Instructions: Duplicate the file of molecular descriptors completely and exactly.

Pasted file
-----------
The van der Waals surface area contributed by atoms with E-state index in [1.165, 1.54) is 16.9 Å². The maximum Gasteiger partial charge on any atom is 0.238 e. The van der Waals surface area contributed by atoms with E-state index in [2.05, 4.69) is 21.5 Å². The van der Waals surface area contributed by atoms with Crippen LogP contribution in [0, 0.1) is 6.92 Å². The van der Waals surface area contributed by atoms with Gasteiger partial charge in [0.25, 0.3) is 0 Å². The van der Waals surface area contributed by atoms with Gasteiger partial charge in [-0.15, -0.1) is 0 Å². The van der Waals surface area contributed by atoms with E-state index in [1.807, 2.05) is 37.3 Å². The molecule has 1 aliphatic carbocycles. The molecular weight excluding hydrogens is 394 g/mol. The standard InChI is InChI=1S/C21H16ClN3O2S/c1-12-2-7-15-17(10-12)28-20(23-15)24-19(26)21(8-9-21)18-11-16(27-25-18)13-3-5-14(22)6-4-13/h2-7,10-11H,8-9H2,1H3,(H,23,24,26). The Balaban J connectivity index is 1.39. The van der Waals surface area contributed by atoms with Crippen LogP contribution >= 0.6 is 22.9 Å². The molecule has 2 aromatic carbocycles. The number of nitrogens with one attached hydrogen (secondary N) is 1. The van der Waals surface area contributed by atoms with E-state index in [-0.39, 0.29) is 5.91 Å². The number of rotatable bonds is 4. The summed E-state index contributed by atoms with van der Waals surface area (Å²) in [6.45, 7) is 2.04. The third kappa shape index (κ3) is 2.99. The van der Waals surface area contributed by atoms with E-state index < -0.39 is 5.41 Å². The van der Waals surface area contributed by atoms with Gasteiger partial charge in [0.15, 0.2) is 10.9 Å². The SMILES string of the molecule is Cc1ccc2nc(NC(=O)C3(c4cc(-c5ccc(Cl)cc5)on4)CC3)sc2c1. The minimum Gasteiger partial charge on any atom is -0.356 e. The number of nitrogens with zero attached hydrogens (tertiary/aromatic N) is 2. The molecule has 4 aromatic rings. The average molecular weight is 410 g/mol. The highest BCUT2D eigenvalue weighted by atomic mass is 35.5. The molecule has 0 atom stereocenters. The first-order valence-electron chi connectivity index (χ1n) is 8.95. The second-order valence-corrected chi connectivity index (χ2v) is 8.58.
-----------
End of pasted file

The van der Waals surface area contributed by atoms with E-state index in [1.165, 1.54) is 16.9 Å². The maximum Gasteiger partial charge on any atom is 0.238 e. The van der Waals surface area contributed by atoms with E-state index in [2.05, 4.69) is 21.5 Å². The van der Waals surface area contributed by atoms with Crippen LogP contribution in [0, 0.1) is 6.92 Å². The van der Waals surface area contributed by atoms with Gasteiger partial charge in [0.25, 0.3) is 0 Å². The van der Waals surface area contributed by atoms with Gasteiger partial charge in [-0.15, -0.1) is 0 Å². The van der Waals surface area contributed by atoms with E-state index in [1.807, 2.05) is 37.3 Å². The molecule has 1 aliphatic carbocycles. The molecular weight excluding hydrogens is 394 g/mol. The standard InChI is InChI=1S/C21H16ClN3O2S/c1-12-2-7-15-17(10-12)28-20(23-15)24-19(26)21(8-9-21)18-11-16(27-25-18)13-3-5-14(22)6-4-13/h2-7,10-11H,8-9H2,1H3,(H,23,24,26). The Balaban J connectivity index is 1.39. The van der Waals surface area contributed by atoms with Crippen LogP contribution >= 0.6 is 22.9 Å². The molecule has 2 aromatic carbocycles. The number of nitrogens with one attached hydrogen (secondary N) is 1. The van der Waals surface area contributed by atoms with E-state index in [-0.39, 0.29) is 5.91 Å². The number of rotatable bonds is 4. The summed E-state index contributed by atoms with van der Waals surface area (Å²) in [6.45, 7) is 2.04. The third kappa shape index (κ3) is 2.99. The van der Waals surface area contributed by atoms with E-state index < -0.39 is 5.41 Å². The van der Waals surface area contributed by atoms with Gasteiger partial charge in [0.15, 0.2) is 10.9 Å². The SMILES string of the molecule is Cc1ccc2nc(NC(=O)C3(c4cc(-c5ccc(Cl)cc5)on4)CC3)sc2c1. The minimum Gasteiger partial charge on any atom is -0.356 e. The number of nitrogens with zero attached hydrogens (tertiary/aromatic N) is 2. The molecule has 4 aromatic rings. The average molecular weight is 410 g/mol. The highest BCUT2D eigenvalue weighted by atomic mass is 35.5. The molecule has 0 atom stereocenters. The first-order valence-electron chi connectivity index (χ1n) is 8.95. The second-order valence-corrected chi connectivity index (χ2v) is 8.58.